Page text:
You can tell if lime is terrible when the rind is soft or sour. The rind should be firm and bright green. You can also smell a sour, moldy aroma. It may also be wrinkly or contain spots of organic growth. The rind should be white or yellowish. If the ring is wrinkly, you should toss it.
If the lime has gone wrong, it will dry up inside. It will swell and become dull. The flesh will pull away from the peel. The lime’s rotting juice will be bitter and contain toxins. It is best to avoid eating rotten fruit. Though this may seem like a hassle, the lime is not dangerous unless you’re allergic to limes.
Lime Nutrition Facts
How A Good Lime Looks Like?
We need to know what a lime should look, feel, and smell like before we can tell if it looks, feels, or smells ‘wrong.’
Limes are commonly associated with the color green. Isn’t that precisely what they’re meant to be? Lemons are yellow, and limes are green. The truth, though, is a little different. Green limes are underripe. Limes are ripe when they become yellow, just as bananas. However, we prefer underripe limes to their matured counterparts for eating and use. This is why green limes can be found in our produce sections.
In hand, a ripe, entire lime should be pretty firm. If you squeeze it, you’ll feel some give, but it won’t simply squash in your hand. The skin should be waxy and dimpled, with a slight sheen. Limes might rot faster if they have marks or cuts on their skin. When you’re out shopping, try to avoid these. In hand, a ripe lime should be weighty. The more weight it has, the more juice it contains.
Uncut limes should have no scent, but you should receive a wonderful zesty scent if you scratch the peel a little. It should smell like lime. Fresh, tangy, and delicious. This smell should get stronger as the lime is sliced. The fragrance of chopped lime will tell you whether it’s still fresh enough to consume. It should be fine if you can still detect a lovely lime aroma.
How To Check If A Lime Has Gone Bad?
Let’s take a look at a sour lime now. What are the distinctions? Which clues indicate that the lime has expired?
A spoiled lime will be brown. Its skin will also be mushy and moldy. If the lime is too mushy, throw it away. It will be sour. If it smells sour, it’s probably not healthy to eat. If lime is cut or moldy, discard it. Its juice will not be able to retain its freshness.
On the inside, you’ll notice the segments have begun to shrink as they dry out. They will look wrinkled and dull and appear to pull away from each other and the flesh. The brown color from the outside will begin to creep inside too.
When you pick up a ruined lime, one of the first things you’ll notice is how light it is. This is because the lime dries out as it ages. The skin will have a wrinkled texture rather than dimpled, and it will not be as waxy. It will have a rougher texture on the surface. If you squeeze a rotten lime, you’ll almost certainly dent it. In your palm, it will feel soft and squishy.
To check if lime is terrible, look for the skin. You can also smell its rottenness by checking under the peel. If the skin is spotted with mold, it’s likely spoiled. If the skin is yellow, sour, or moldy, the lime is terrible. It should be cut into several segments and discarded. This is to prevent any foodborne illnesses. You might not smell much if you scratch the skin of a rotten lime. However, you may notice a strong acidic odor. Beyond the typical lime aroma, this will be acidic. A chopped lime is the same way. The odor will either be almost undetectable or harshly acidic and unpleasant.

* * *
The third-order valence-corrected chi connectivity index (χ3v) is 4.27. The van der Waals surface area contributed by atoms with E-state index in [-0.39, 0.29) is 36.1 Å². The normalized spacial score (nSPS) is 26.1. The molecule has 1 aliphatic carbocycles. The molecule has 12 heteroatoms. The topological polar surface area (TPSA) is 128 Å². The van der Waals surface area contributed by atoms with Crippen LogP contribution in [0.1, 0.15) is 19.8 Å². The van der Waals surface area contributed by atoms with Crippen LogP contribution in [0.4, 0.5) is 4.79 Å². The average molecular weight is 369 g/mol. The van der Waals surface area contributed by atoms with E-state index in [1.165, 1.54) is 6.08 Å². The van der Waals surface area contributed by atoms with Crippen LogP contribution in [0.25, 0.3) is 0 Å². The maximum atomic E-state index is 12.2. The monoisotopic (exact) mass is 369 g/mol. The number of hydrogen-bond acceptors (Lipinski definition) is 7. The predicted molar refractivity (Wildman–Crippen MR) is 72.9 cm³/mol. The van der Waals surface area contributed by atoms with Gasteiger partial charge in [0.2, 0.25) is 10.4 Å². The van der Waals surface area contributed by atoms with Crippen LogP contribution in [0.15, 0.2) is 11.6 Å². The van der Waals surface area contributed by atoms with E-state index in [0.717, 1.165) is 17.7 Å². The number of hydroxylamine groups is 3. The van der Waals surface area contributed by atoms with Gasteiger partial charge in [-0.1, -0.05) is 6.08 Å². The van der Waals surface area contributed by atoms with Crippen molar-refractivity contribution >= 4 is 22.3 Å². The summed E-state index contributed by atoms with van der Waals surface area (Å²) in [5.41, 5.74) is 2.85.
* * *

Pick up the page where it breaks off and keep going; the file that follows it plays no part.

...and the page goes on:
How Long Do Limes Last?
Limes have a longer shelf life than other fruits due to their acidity. Acidity functions as a natural preservative. They will, however, not last indefinitely. Fresh, uncut limes will last 2-4 weeks on the counter. Because limes aren’t generally labeled with a best before date, you’ll have to go by the date you bought them. If limes are left unprotected on the counter after being chopped, they will expire the next day. The lime will dry out due to the oxygen, and bacteria will begin to grow. The lime’s shelf life can be nearly doubled if kept in the refrigerator. A lime that hasn’t been chopped can last for 1-2 months, and lime that has been cut will last for two to three days.
How To Store Limes?
Select the best limes available to get a head start, just like you would with lemons. Always choose limes that are just ripened or at their peak of freshness when shopping at your local grocer.
They should have a uniform lime color and feel hard when you touch them. Limes that are damaged or mushy and those that are turning brown or have brown patches should be avoided.
When you come home with limes, you’ll need to figure out how to keep them. It’s OK to leave them on the counter or store them in the pantry if you plan to utilize them all within a week. Put them in the fruit basket, and you’re done.
Limes are a tasty addition to a variety of foods and beverages. They help bring out the tastes in a dish, brighten up a salad, and look great as a drink garnish. Please make the most of your limes while they’re still available. If you keep them correct, you have a pretty broad window of opportunity, so go for it. Try to use every part of the lime, including the zest, fruit, and juice.